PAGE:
IGN’s Steve Butts is one of the last wargamers at a major game media site. (Before his departure from 1up, Jeff Green and I were in negotiations over how I could contribute there since Grognard God Geryk is too busy for that sort of thing. That may be a dead letter at this point.)
In his latest Warplay column, Butts points out what he thinks are the two biggest problems facing wargames today – they don’t take advantage of how much computer game design has changed since the glory days of the genre and they don’t do enough to bring new wargamers to the table.
(If you’ve been reading this blog for a few years, you know that I’ve hit this same points over and over again.)
So our plea to wargame developers is simply this: First, take a chance and branch out from the standard formats. Unit chits and hex maps definitely have their place in the genre, but they’re not the only approach you can take to simulating a battlefield. Second, make sure that you’re trying your best to ease new players into the genre by including comprehensible and accessible tutorials and not simply relying on players to figure it out for themselves.
Koios Works’ Panzer Command games have taken up the mission that Battlefront pioneered with Combat Mission. Creative Assembly’s Total War battle engine is a very light wargame that deserves more kudos for getting people interested in serious battle simulations than it often gets. And, if you can get past the fact that naval warfare isn’t usually that much fun, I’m really looking forward to Storm Eagle Studios next game, Jutland. All of these examples show how you can use attractive graphics and simple controls to get the player into the game.
But once you get to a theater level game, it becomes very difficult to integrate the RTS type experience that Butts extols as one possible future for wargames. Fighting a war at this level means abstraction, and, to this point in time, abstraction means icons and hexes.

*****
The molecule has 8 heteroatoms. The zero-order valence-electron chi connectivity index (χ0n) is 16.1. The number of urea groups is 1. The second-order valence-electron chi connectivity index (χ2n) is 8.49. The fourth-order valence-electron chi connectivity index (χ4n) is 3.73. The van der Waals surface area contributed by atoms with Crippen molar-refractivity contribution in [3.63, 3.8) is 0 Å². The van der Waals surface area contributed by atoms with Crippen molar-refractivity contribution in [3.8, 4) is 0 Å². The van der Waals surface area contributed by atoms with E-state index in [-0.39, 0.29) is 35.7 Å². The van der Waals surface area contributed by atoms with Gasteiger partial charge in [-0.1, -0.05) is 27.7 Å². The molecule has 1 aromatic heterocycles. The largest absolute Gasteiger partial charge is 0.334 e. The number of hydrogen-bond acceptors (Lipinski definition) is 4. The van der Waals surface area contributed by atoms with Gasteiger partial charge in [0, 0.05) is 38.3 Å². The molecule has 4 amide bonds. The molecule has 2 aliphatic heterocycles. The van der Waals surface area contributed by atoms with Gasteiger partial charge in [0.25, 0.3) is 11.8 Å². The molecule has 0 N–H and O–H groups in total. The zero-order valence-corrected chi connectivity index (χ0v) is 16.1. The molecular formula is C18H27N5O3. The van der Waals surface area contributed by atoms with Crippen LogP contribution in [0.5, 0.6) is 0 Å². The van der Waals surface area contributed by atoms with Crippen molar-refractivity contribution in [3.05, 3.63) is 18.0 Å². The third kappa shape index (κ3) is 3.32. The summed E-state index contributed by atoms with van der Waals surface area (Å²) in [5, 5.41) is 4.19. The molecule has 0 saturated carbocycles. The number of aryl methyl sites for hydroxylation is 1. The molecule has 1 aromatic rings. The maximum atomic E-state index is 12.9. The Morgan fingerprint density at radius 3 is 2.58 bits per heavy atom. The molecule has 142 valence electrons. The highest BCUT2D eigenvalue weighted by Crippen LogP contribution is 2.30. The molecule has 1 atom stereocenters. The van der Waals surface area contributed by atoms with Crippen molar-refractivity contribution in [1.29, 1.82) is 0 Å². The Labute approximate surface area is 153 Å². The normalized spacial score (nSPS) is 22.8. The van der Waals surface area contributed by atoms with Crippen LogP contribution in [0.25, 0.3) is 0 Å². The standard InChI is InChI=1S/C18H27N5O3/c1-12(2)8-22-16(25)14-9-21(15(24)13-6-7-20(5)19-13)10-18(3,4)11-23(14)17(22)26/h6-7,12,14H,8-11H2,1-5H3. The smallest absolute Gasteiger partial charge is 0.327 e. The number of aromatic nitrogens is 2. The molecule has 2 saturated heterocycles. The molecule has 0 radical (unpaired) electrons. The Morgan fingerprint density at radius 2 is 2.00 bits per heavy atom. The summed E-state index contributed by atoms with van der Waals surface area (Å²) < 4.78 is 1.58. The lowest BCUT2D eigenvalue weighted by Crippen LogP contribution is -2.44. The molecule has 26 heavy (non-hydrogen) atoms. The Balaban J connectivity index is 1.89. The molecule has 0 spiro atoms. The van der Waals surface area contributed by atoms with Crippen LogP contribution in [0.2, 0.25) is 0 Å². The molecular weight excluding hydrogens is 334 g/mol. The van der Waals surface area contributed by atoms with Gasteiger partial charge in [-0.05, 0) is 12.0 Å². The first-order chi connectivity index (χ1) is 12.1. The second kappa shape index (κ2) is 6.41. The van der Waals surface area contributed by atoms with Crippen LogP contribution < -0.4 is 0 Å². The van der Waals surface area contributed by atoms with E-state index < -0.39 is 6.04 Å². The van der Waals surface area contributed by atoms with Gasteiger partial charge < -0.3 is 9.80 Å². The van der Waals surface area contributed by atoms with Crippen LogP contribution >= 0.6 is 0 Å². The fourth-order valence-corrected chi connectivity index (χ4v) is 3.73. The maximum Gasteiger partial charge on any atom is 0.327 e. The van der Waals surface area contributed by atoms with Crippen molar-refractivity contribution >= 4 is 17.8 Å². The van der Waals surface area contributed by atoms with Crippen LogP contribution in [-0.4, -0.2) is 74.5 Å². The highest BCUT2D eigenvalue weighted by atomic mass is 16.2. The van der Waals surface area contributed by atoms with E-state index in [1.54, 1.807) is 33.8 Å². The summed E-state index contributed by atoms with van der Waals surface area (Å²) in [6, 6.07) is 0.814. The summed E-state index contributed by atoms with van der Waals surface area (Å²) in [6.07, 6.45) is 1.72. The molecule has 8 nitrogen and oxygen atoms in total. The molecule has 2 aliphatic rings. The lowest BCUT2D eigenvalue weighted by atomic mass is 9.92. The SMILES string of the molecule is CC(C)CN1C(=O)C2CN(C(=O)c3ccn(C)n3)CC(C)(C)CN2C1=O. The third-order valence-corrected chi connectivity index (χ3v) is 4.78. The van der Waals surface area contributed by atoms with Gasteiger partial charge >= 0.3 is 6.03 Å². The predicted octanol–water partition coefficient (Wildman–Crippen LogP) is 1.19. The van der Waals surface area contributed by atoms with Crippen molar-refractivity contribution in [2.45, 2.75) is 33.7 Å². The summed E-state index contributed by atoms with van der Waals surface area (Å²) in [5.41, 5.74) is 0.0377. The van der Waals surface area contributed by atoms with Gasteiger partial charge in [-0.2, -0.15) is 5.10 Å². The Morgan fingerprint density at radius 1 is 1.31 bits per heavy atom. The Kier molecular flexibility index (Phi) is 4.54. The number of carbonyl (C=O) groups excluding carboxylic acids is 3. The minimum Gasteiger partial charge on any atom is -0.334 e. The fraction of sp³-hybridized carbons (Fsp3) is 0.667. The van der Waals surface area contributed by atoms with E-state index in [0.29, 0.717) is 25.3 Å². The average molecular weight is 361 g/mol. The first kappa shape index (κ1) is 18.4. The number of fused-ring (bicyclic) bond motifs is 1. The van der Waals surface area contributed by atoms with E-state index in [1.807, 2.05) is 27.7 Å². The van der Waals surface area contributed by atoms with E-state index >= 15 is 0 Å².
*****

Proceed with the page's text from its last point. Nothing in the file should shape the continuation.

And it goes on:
I think we can do away with hexes in our computer simulations. Neither Flashpoint Germany nor the ProSim games use hexes, and both work just fine as wargames. (The ProSim games are, by the way, some of the least friendly wargames to newcomers, but are quite a lot of fun.) But the abstraction will be there, and the bigger the theater the greater the abstraction.
I also think that we in the gaming media are largely to blame here. Most gaming media sites won’t touch wargame coverage at all, leaving it to specialist sites like Wargamer (which is affiliated with wargame publisher Matrix Games) and Armchair General. Even this blog has fallen behind on its wargame coverage, mostly because it’s hard to set aside time for games that I am not being paid to learn how to play. I still need to give more time to Grigsby’s War Between the States, which I quite like, but it’s competing with Colonization, Hinterland, whatever RTS is coming out in the next month and the books I have to sift through for my column.
With no coverage, there is no wider audience interest. With no wider audience interest, there is little incentive for developers to move out of the grognard ghetto many have moved themselves into. As media attention withers, design innovation decays, and then we in the game journalism business can say that the genre is dead and therefore deserves no attention.
Meanwhile, adventure games are making a comeback.